Sending Office: Honorable Ann M. Kuster
Endorsed by: National Sheriffs Association
American Corrections Association
American Association for the Treatment of Opioid Dependence
National Association of Counties
Association of State Correctional Administrators
Community Oriented Correctional Healthcare Services
An estimated 65 percent of people in U.S. prisons and jails meet the clinical criteria for substance use disorder (SUD), and 37 percent have been diagnosed with mental health disorders. Of this population, 25 percent have co-occurring SUD and mental health
issues. However, very few receive treatment that would reduce recidivism and save states money.
Prison healthcare is known to be challenging, and many prison healthcare systems have been the subject of lawsuits citing inadequate treatment and, in some cases, wrongful death. Spending on inmate healthcare varies widely across the country. And, inconsistent
data collection, and a lack of metrics makes evaluating the quality of care difficult.
The consequences of underfunded prison and jail healthcare systems are far reaching and impact our communities daily. The vast majority of inmates will one day return to their communities, bringing with them untreated addictions, mental illnesses, and communicable
and chronic diseases. People released from prison or jail will put an incredible burden on state and local public health infrastructure. Emergency departments and first responders are among the first to feel the strain imposed by the untreated chronic diseases
often affecting formerly incarcerated individuals. Even in Medicaid expansion states, most people released from prison or jail will qualify for Medicaid and strain that system with conditions that were under treated for months, or even years during incarceration.
In most states, this strain on the public health infrastructure comes after millions spent on insufficient inmate healthcare that neither prepares inmates for re-entry into society, nor provides taxpayers with the return on investment they expect.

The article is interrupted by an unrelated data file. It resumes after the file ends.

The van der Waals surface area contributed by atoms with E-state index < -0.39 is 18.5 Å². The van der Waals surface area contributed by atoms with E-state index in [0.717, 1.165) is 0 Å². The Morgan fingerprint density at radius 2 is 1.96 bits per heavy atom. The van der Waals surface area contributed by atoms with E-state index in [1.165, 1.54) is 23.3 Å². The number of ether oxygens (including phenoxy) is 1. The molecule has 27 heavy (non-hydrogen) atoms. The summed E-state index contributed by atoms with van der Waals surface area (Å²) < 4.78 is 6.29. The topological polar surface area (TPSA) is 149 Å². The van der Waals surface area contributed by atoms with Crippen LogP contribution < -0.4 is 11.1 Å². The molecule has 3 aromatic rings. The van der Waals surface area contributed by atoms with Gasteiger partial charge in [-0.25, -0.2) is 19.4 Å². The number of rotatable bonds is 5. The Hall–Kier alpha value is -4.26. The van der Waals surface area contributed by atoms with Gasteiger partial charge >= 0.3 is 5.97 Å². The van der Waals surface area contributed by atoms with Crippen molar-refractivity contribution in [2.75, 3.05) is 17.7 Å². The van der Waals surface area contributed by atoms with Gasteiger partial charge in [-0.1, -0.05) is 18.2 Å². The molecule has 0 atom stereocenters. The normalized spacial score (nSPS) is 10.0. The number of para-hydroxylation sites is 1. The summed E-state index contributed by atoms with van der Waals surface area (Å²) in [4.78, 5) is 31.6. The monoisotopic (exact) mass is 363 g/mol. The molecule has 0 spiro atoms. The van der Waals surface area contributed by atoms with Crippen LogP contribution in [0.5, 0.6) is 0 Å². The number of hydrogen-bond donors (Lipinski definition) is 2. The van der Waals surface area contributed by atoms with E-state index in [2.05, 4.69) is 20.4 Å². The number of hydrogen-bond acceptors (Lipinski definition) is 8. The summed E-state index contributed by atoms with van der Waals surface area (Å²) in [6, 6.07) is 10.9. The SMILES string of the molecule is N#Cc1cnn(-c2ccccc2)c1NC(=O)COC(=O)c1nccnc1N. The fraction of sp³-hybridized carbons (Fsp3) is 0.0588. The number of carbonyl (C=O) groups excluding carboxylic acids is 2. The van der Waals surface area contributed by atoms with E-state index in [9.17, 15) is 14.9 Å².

Much of the problem comes from the Social Security Act barring the use of federal funding to pay for health care services for “inmates of a public institution.” Otherwise known as the Medicaid Inmate Exclusion (MIE), this archaic prohibition of federal aid
means the burden of healthcare for the prison and jail population falls largely to states and counties. Since Medicaid was initiated in 1965, the U.S. inmate population has grown by 650 percent: from approximately 200,000 to 1.5 million inmates.
The enormous growth of the prison population since the establishment of Medicaid has resulted in a inmate healthcare crisis that has grown well beyond the resources of states and counties. Providing Medicaid and its standard of care can help to improve prison
and jail health systems across the country by ensuring treatment for SUD and mental illness, protecting public health through the treatment of infectious diseases, and reducing recidivism. Reform is desperately needed.
A preliminary evaluation of prison healthcare spending by states compared with Medicaid spending on equivalent aged enrollees suggest that the states stand to save tens to hundreds of millions of dollars per year, if those otherwise qualified were able to
receive Medicaid while incarcerated.
Repeal of MIE through my bill, the Humane Correctional Health Care Act, is a solution to this growing problem and can transform prison and jail healthcare systems from a social and economic hindrance into an important tool in the fight against SUD, mental
illness, and associated societal problems. The Humane Correctional Health Care Act will also save the states millions of dollars that can be used to provide community-based treatment.
If you would like to cosponsor or have questions, please contact my staffer Kevin Diamond Kevin.Diamond@mail.house.gov
Ann McLane Kuster
Member of Congress
e-Dear Colleague version 2.0